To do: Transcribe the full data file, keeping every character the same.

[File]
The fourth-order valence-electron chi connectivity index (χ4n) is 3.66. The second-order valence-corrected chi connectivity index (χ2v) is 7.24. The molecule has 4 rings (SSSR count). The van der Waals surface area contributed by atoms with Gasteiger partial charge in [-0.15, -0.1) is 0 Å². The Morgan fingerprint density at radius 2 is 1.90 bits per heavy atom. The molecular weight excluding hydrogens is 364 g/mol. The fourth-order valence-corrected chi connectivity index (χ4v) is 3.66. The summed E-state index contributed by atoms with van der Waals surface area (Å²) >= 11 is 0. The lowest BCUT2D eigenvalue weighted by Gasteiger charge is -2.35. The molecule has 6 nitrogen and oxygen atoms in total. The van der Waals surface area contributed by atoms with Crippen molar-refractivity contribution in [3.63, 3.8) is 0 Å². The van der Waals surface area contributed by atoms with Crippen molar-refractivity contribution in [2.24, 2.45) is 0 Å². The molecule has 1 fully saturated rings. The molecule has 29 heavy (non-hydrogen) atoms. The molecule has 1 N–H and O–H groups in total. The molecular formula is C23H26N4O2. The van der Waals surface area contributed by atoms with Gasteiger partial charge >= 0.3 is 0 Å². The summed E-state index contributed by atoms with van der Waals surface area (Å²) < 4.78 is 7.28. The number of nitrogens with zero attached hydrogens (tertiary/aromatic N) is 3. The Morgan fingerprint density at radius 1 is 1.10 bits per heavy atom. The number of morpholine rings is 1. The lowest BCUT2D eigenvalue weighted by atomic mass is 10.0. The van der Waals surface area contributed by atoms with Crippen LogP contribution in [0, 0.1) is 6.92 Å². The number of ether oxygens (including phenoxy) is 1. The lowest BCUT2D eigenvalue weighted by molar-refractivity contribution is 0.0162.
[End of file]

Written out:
The fourth-order valence-electron chi connectivity index (χ4n) is 3.66. The second-order valence-corrected chi connectivity index (χ2v) is 7.24. The molecule has 4 rings (SSSR count). The van der Waals surface area contributed by atoms with Gasteiger partial charge in [-0.15, -0.1) is 0 Å². The Morgan fingerprint density at radius 2 is 1.90 bits per heavy atom. The molecular weight excluding hydrogens is 364 g/mol. The fourth-order valence-corrected chi connectivity index (χ4v) is 3.66. The summed E-state index contributed by atoms with van der Waals surface area (Å²) >= 11 is 0. The lowest BCUT2D eigenvalue weighted by Gasteiger charge is -2.35. The molecule has 6 nitrogen and oxygen atoms in total. The van der Waals surface area contributed by atoms with Crippen molar-refractivity contribution in [3.63, 3.8) is 0 Å². The van der Waals surface area contributed by atoms with Crippen molar-refractivity contribution in [2.24, 2.45) is 0 Å². The molecule has 1 fully saturated rings. The molecule has 29 heavy (non-hydrogen) atoms. The molecule has 1 N–H and O–H groups in total. The molecular formula is C23H26N4O2. The van der Waals surface area contributed by atoms with Gasteiger partial charge >= 0.3 is 0 Å². The summed E-state index contributed by atoms with van der Waals surface area (Å²) < 4.78 is 7.28. The number of nitrogens with zero attached hydrogens (tertiary/aromatic N) is 3. The Morgan fingerprint density at radius 1 is 1.10 bits per heavy atom. The number of morpholine rings is 1. The lowest BCUT2D eigenvalue weighted by atomic mass is 10.0. The van der Waals surface area contributed by atoms with Crippen LogP contribution in [0, 0.1) is 6.92 Å². The number of ether oxygens (including phenoxy) is 1. The lowest BCUT2D eigenvalue weighted by molar-refractivity contribution is 0.0162.